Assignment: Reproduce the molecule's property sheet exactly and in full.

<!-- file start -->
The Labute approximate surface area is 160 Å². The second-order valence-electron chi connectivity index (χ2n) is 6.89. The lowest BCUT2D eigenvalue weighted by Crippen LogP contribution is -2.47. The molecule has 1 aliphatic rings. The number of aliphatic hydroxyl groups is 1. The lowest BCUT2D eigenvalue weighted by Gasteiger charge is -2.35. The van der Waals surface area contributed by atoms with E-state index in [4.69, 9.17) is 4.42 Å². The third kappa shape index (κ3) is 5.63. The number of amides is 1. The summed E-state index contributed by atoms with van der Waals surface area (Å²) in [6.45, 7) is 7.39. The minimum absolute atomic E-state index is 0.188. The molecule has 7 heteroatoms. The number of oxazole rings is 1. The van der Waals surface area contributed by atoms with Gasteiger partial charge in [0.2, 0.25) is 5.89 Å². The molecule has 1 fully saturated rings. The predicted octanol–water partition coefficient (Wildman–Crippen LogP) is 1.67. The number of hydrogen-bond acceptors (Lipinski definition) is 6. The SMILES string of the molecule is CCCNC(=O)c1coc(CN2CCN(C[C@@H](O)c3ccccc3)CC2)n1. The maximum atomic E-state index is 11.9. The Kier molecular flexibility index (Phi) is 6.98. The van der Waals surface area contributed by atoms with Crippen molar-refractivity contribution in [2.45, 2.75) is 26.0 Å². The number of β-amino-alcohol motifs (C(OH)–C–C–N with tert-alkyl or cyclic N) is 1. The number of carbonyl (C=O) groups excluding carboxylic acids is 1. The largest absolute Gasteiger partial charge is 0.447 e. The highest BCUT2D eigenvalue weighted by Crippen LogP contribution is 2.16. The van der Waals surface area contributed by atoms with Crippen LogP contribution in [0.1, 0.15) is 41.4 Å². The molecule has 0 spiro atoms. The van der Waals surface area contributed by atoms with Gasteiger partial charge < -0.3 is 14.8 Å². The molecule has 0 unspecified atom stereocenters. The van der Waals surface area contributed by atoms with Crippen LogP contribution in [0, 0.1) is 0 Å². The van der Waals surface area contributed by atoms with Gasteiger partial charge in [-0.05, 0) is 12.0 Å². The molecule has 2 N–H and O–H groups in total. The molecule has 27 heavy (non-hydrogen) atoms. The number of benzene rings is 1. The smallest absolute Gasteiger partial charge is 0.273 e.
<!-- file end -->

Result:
The Labute approximate surface area is 160 Å². The second-order valence-electron chi connectivity index (χ2n) is 6.89. The lowest BCUT2D eigenvalue weighted by Crippen LogP contribution is -2.47. The molecule has 1 aliphatic rings. The number of aliphatic hydroxyl groups is 1. The lowest BCUT2D eigenvalue weighted by Gasteiger charge is -2.35. The van der Waals surface area contributed by atoms with E-state index in [4.69, 9.17) is 4.42 Å². The third kappa shape index (κ3) is 5.63. The number of amides is 1. The summed E-state index contributed by atoms with van der Waals surface area (Å²) in [6.45, 7) is 7.39. The minimum absolute atomic E-state index is 0.188. The molecule has 7 heteroatoms. The number of oxazole rings is 1. The van der Waals surface area contributed by atoms with Gasteiger partial charge in [0.2, 0.25) is 5.89 Å². The molecule has 1 fully saturated rings. The predicted octanol–water partition coefficient (Wildman–Crippen LogP) is 1.67. The number of hydrogen-bond acceptors (Lipinski definition) is 6. The SMILES string of the molecule is CCCNC(=O)c1coc(CN2CCN(C[C@@H](O)c3ccccc3)CC2)n1. The maximum atomic E-state index is 11.9. The Kier molecular flexibility index (Phi) is 6.98. The van der Waals surface area contributed by atoms with Crippen molar-refractivity contribution in [2.45, 2.75) is 26.0 Å². The number of β-amino-alcohol motifs (C(OH)–C–C–N with tert-alkyl or cyclic N) is 1. The number of carbonyl (C=O) groups excluding carboxylic acids is 1. The largest absolute Gasteiger partial charge is 0.447 e. The highest BCUT2D eigenvalue weighted by Crippen LogP contribution is 2.16. The van der Waals surface area contributed by atoms with Crippen LogP contribution in [0.1, 0.15) is 41.4 Å². The molecule has 0 spiro atoms. The van der Waals surface area contributed by atoms with Gasteiger partial charge < -0.3 is 14.8 Å². The molecule has 0 unspecified atom stereocenters. The van der Waals surface area contributed by atoms with Crippen LogP contribution in [0, 0.1) is 0 Å². The van der Waals surface area contributed by atoms with Gasteiger partial charge in [-0.05, 0) is 12.0 Å². The molecule has 2 N–H and O–H groups in total. The molecule has 27 heavy (non-hydrogen) atoms. The number of benzene rings is 1. The smallest absolute Gasteiger partial charge is 0.273 e.